The problem I’ve had with Bryan Adams is that I always expect more of him.
This is out of respect for his ability, but usually he delivers just enough to whet the appetite. So, it was a relief to go to his August 21 concert at Empire Field as a spectator not a critic. He and his band seemed to be having fun and, under the sun of a hot afternoon, there was more spontaneity than a few years ago at GM Place.
The problem I referred to is that Adams will take the easy way as a lyricist, arriving at statements that are cliched, trite or pat. He is more intelligent than that but a deep thinker he evidently is not or he won’t be pushed.
This didn’t bother me at Empire Field. I looked at 23,000 people enjoying themselves, often singing along. His songs meant something important to them, they connected. That was the significant thing. Also, if you just heard the music, Adams has a facility with melody that has to be admired. You give in to the sentiments of Summer Of 69, the chant of Cuts Like A Knife, the buoyancy of Can’t Stop This Thing We Started. He doesn’t write above the head of his audience. Neither does he write down to it. Therefore he is one with the audience. To the audience he is a regular guy, singing its song.
This isn’t a wholesale approval as it wouldn’t hurt Adams to dig a little deeper. However, his aim is true and it’s better than passing off an obscure verse as poetry.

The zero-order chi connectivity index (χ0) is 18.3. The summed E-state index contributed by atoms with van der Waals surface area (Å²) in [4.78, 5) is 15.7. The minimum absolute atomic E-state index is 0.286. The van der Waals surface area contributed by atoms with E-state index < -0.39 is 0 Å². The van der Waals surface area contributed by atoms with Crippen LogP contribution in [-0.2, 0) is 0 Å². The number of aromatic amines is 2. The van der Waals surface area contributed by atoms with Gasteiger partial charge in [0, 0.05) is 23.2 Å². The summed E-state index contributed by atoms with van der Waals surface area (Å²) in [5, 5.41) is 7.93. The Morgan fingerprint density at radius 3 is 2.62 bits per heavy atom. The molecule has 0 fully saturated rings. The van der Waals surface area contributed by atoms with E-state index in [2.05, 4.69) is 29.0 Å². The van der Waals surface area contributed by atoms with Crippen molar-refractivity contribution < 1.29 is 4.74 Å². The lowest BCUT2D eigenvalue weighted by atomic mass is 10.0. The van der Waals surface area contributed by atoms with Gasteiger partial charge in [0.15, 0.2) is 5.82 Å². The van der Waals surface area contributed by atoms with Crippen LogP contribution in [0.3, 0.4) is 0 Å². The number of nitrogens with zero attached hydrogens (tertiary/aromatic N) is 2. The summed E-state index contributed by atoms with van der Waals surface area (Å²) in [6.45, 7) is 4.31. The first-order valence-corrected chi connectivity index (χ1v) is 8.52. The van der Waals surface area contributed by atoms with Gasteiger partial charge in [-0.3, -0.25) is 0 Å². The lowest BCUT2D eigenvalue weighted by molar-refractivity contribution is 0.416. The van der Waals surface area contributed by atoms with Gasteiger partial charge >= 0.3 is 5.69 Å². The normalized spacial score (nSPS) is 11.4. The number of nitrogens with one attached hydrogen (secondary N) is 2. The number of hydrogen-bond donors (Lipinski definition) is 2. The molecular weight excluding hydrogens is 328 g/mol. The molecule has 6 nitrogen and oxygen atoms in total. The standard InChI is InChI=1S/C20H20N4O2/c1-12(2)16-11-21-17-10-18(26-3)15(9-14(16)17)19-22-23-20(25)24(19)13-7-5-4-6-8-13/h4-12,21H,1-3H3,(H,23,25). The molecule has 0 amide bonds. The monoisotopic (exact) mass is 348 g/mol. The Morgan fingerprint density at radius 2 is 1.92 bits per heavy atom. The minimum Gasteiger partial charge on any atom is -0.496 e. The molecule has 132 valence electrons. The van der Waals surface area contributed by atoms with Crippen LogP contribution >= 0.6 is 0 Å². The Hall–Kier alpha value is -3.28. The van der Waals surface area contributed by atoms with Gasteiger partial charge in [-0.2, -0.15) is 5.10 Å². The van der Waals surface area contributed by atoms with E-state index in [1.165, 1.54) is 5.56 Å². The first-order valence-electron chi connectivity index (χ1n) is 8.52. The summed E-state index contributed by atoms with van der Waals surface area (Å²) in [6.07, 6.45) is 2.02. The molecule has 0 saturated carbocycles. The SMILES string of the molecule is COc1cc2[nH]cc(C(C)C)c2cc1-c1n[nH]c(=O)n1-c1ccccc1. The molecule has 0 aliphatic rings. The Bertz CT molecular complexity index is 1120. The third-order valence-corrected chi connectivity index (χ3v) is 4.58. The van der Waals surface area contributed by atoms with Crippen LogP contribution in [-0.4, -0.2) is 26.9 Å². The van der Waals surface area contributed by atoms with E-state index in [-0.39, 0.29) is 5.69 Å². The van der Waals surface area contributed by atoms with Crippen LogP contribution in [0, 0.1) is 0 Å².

To me, obscurity is a big cover up. The writer is trying to avoid looking vulnerable or is being clever. They do this by writing lyrics that are impenetrable. Most of it is gibberish and possibly comes from the insecurity of being young. So the lyric only has meaning to the person who wrote it. That goes against the idea of pop, as in popular, music.
Not that anyone has asked me, or I’d be suited to the job, but I often daydream that if I were a producer, one of the first things I’d do is demand that the lyricist tell me the meaning of the songs. If they can’t explain a song in a few easy to comprehend words, I’d get them to rewrite the song in simple language.
The theory isn’t complicated. The songs that stick tend to strike a universal chord. The listener thinks, I can relate to this. I can identify with that. The writer is thinking, I’m going through this right now and is asking the audience if it feel the same way, too.
There are a lot of reasons why bands don’t last anymore and possibly one of them is that they don’t speak to the audience through their songs. Why would the audience be loyal to someone it doesn’t understand? It owes the band nothing. This is not to say there is no room for poetic expression in pop music.
In Lumpy, the band for whom I sing, we’ve been doing Bob Dylan’s My Back Pages for years. In all that time, I’ve never fully understood the verses. However, Dylan’s chorus — I was so much older then, I’m younger than that now — tells me what the song is about. I get the gist of the verses. Plus the images are fantastic. Similarly, the early REM vocals were deliberately buried because lyricist Michael Stipe wasn’t choosing words for their meaning but for their mood. A lot of his lyrics were nonsense but his tone became important and that conveyed meaning.
Thus the lyrics don’t have to be literal. Literate would be nice and sometimes that seems to be asking too much. When asked, Robert Plant answered that his lyrics for Led Zeppelin were “deep and meaningless.” They appear to be saying something profound but aren’t actually. That might explain the popularity of Bryan Adams: offering something to think about without the burden of intellectualizing it.